• The ship's planeswalking device is called the shift drive. Mention is made of a sample from the target plane being needed, but not that it has to be a person or that a wizard also needs to be around. In fact, the text only speaks of a mechanical process, and of engineers pouring over the Thran Tome to figure out how to work the engine. It seems very clear that this book thinks the Weatherlight can planeswalk of its own accord.
  • Given that it isn't stated that a wizard is needed, Ertai's role on the ship is not explained. It's only said that Barrin made sure he was given a post, in a quote that makes Barrin sound... well, like a vindictive jerk really.
"His (Ertai's) presence on the ship is a constant reminder of Barrin's undisguised displeasure in his daughter's decision to join the crew"
  • In the character department there are a few statements that don't quite match up with other sources. For example, the backstories of Gerrard and Volrath only focus on antipathy growing between the two, suggesting there was never much of a bond between them. It's not explicitly stated though, so we can imagine it as Vuel harboring some jealous feelings towards his dad's acceptance of Gerrard, but that these didn't come to the fore until his botched initiation ritual.
  • Timelinewise, we are told that Gerrard is send to Multani as a 17 year old, and that Vuel attacks Multani when Gerrard is 18. We are also shown a picture of Gerrard aged 15 and Vuel as a child of undetermined age.

  • In Sisay's section it is said that she was "the first captain of the Weatherlight", but that must just be an awkward way of putting she was the captain before Gerrard, as the book itself states that she inherited the ship and that it is centuries old.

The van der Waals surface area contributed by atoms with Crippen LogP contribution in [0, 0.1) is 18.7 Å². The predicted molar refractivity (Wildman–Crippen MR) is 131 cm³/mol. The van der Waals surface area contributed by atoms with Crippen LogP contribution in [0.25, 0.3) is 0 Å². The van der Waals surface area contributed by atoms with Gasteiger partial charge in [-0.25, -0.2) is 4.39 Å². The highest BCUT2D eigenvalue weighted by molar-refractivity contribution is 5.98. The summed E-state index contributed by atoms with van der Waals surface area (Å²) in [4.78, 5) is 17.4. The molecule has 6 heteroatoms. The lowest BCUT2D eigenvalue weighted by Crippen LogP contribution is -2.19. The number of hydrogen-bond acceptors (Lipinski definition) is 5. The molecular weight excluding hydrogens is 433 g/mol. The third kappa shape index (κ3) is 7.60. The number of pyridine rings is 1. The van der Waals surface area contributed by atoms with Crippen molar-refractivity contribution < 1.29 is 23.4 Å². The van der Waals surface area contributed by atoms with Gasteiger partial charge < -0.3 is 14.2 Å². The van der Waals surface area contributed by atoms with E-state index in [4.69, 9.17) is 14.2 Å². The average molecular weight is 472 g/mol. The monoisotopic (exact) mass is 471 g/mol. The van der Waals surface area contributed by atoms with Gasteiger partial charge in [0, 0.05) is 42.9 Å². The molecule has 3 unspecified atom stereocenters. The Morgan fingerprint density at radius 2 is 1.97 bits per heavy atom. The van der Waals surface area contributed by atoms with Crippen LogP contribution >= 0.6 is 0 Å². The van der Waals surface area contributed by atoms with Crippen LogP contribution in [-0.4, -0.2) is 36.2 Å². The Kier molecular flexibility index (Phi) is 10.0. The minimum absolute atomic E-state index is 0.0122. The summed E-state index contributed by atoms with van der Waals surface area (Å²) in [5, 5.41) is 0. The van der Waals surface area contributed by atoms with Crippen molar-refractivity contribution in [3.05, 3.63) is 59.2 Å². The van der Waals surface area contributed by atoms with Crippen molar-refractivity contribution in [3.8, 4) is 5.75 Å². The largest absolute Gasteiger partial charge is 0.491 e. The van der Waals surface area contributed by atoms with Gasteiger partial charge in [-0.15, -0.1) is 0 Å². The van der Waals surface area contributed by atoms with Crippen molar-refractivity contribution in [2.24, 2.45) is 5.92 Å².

• Also interesting is that her write up really focuses on the death of her family. In fact, it suggests a motivation for her we never really see in the actual text
"The line between her desire for revenge and loyalty to the Legacy is now so blurred she is no longer able to separate them ... Her drive never undermines her dignity, even if it has, at times, clouded her judgment."
  • If we do accept this as part of her character, she hides it very well. I like to think that her stay in Volrath's prison made her realize there are bigger things at stake than her personal vengeance. That would explain why this motivation is never referenced again.
  • Mark Tedin provides us with a picture of a more emaciated and scarred Sisay, to reflect her time on Rath. I love it when so much attention is payed to details like that.
  • A fact that I knew already, but never knew where it was from: Orim and Hanna met at university before joining the Weatherlight! It would've been fun if the backstories of the crew had continued in The Duelist. After Tahngarth's duel for the life of Sisay and Crovax's doomed love affair with Selenia... Hanna and Orim go to a kegger and try to skip classes!
  • Speaking of Orim, it turns out she's not just the resident healer, but also the ship's translator, tailor and quartermaster, trained in politics and diplomacy! Good thing she become a much more central character in Masques block. She deserves it, apparently being the hardest working person on the ship!
  • We had already knew that Mirri was abandoned by her kin, but here the reason is revealed: it's because of her eyes were of mismatched colors. Unfortunately that's not really clear in the various arts we have of her.